Monday, June 22, 2009

European Stocks, U.S. Futures Down, Asian Shares Rise

. Monday, June 22, 2009

By stockOzone team

European stocks fell for the first time in three days as the World Bank said the global recession will be deeper than it predicted in March. Asian shares gained, while U.S. index futures dropped.

Royal Dutch Shell Group Plc and Total SA declined at least 1 percent as oil traded below $70 a barrel on speculation weak demand will increase U.S. gasoline stockpiles. Anglo American Plc rallied more than 9 percent after Xstrata Plc proposed a “merger of equals” with the London-based mining company.

Europe’s Dow Jones Stoxx 600 Index lost 1.1 percent to 205.90 at 9:31 a.m. in London, as all 19 industry groups fell. The gauge last week posted the first weekly drop since May 15 on speculation share prices had outpaced the outlook for economic growth after a three-month rally sent valuations up to 25.4 times earnings, the highest level since 2004, according to weekly data compiled by Bloomberg.

The World Bank forecast the global economy will contract 2.9 percent this year in a report today. That compares with a prior estimate of a 1.7 percent decline. Growth is expected to return next year with a 2 percent expansion, lower than the 2.3 percent prediction about three months ago.

The report “has probably led to some early weakness in the market, but leading indicators generally are showing signs of improvement and the numbers are getting less bad every month,” said Kevin Lilley, a London-based fund manager at Royal London Asset Management, which oversees about $63 billion. “There is also a reluctance to climb onboard the bullish trade at this time of year.”

Ifo, ECB
In Germany, the Ifo institute’s business confidence index rose for a third month in June after the measure reached a 26- year low in March. U.K. home sellers lowered asking prices in June for the first time in five months as banks scaled back lending, according to a report by Rightmove Plc.

European Central Bank Governing Council member Ewald Nowotny said the bank is likely to keep interest rates steady for at least the rest of the year. The ECB won’t substantially alter its assessment of the economic outlook and “therefore I also don’t see a likelihood for rate changes,” Nowotny, who heads Austria’s central bank, said in an interview in Vienna on June 19.

The MSCI Asia Pacific Index gained 0.6 percent today, led by automakers and financial companies. Sentiment among large Japanese manufacturers increased to minus 13.2 points compared with a record low of minus 66 three months ago, a government survey showed. Futures on the Standard & Poor’s 500 Index slipped 0.8 percent.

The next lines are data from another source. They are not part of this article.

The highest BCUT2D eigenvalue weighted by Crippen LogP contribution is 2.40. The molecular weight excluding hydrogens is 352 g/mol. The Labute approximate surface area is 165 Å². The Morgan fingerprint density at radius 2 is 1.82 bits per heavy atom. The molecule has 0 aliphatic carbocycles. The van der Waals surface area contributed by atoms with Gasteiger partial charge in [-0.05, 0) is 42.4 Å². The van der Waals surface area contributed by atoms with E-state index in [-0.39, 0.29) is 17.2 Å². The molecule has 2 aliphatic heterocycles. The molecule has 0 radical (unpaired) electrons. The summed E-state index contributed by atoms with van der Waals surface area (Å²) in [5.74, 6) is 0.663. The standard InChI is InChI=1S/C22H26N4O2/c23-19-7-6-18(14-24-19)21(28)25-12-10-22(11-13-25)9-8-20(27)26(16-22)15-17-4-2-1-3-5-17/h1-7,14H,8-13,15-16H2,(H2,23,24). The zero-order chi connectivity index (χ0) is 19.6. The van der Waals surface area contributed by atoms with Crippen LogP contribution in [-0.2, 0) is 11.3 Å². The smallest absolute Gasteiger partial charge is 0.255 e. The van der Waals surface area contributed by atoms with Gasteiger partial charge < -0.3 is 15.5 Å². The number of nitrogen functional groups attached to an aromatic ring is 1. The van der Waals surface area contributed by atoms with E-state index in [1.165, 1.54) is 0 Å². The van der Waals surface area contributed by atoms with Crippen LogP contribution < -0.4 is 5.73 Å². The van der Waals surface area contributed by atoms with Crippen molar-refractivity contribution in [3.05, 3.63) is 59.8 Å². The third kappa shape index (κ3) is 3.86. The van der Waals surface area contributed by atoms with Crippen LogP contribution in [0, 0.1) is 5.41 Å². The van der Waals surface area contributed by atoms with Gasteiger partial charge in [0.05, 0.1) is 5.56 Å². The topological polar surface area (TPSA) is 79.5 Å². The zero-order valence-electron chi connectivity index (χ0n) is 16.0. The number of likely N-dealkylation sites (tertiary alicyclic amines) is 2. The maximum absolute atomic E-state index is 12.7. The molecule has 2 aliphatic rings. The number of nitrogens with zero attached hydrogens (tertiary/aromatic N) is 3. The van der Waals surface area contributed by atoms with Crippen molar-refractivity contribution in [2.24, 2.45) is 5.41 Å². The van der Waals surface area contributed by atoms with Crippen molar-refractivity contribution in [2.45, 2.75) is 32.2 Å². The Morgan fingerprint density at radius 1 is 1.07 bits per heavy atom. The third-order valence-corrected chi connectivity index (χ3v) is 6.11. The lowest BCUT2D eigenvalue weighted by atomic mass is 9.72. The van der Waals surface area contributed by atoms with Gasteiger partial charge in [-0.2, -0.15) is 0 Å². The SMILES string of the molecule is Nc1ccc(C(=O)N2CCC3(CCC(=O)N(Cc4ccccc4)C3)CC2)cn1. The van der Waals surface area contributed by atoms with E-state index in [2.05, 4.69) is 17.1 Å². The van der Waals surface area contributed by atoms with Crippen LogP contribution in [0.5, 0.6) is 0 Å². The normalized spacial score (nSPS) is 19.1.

Crude Oil
Shell, Europe’s largest oil company, dropped 2.3 percent to 1,555 pence as crude for July delivery fell as much as 0.7 percent to $69.05 in New York. Total slipped 1.3 percent to 38.68 euros, while StatoilHydro ASA, Norway’s biggest oil and natural-gas producer, declined 2.1 percent to 132.5 kroner.

Xstrata, the world’s fourth-largest copper producer, fell 1.8 percent to 669 pence, while Anglo American surged 9.2 percent to 1,773 pence. The Swiss mining company yesterday proposed a merger with Anglo American that it said would lead to “substantial” cost savings.

The combined company would have sales of more than $54 billion, based on 2008 figures, and produce commodities including copper, coal, iron ore and zinc.

Separately, copper in London and New York slumped to the lowest in more than two weeks on concern that China, the world’s largest user, may buy less and as gains by the dollar damped demand for commodities.

Porsche, Renault
Porsche SE fell 3.5 percent to 42.45 euros as the Financial Times said the carmaker may have its request for a 1.75 billion- euro ($2.4 billion) state loan rejected by the German government. The newspaper cited a senior government official.

Separately, Bild am Sonntag reported Daimler may be interested in acquiring a stake in Porsche, without saying where it got the information. Daimler and Porsche earlier dismissed a report in Manager Magazin about potential talks over a Daimler investment as “speculation.”

Renault SA retreated 2.6 percent to 26.32 euros, extending last week’s 11 percent drop. France’s second-largest carmaker had its long-term corporate credit and debt ratings cut to the speculative-grade level of BB from BBB- by Standard & Poor’s.

Brixton Plc slumped 32 percent to 42.5 pence after the company agreed to the terms of a possible offer from Segro Plc that would value Brixton at about 107 million pounds ($176 million). Brixton’s current market value is about 115 million pounds, according to Bloomberg data. Segro decreased 3.3 percent to 21.75 pence as it plans to finance the offer by raising as much as 250 million pounds in a share sale.

Alcatel-Lucent SA dropped 5.1 percent to 1.84 euros after the world’s largest maker of fixed-line networks was downgraded to “underperform” from “neutral” at Bank of America Corp.

Disclosure: Author does not own any of the stocks discussed here.

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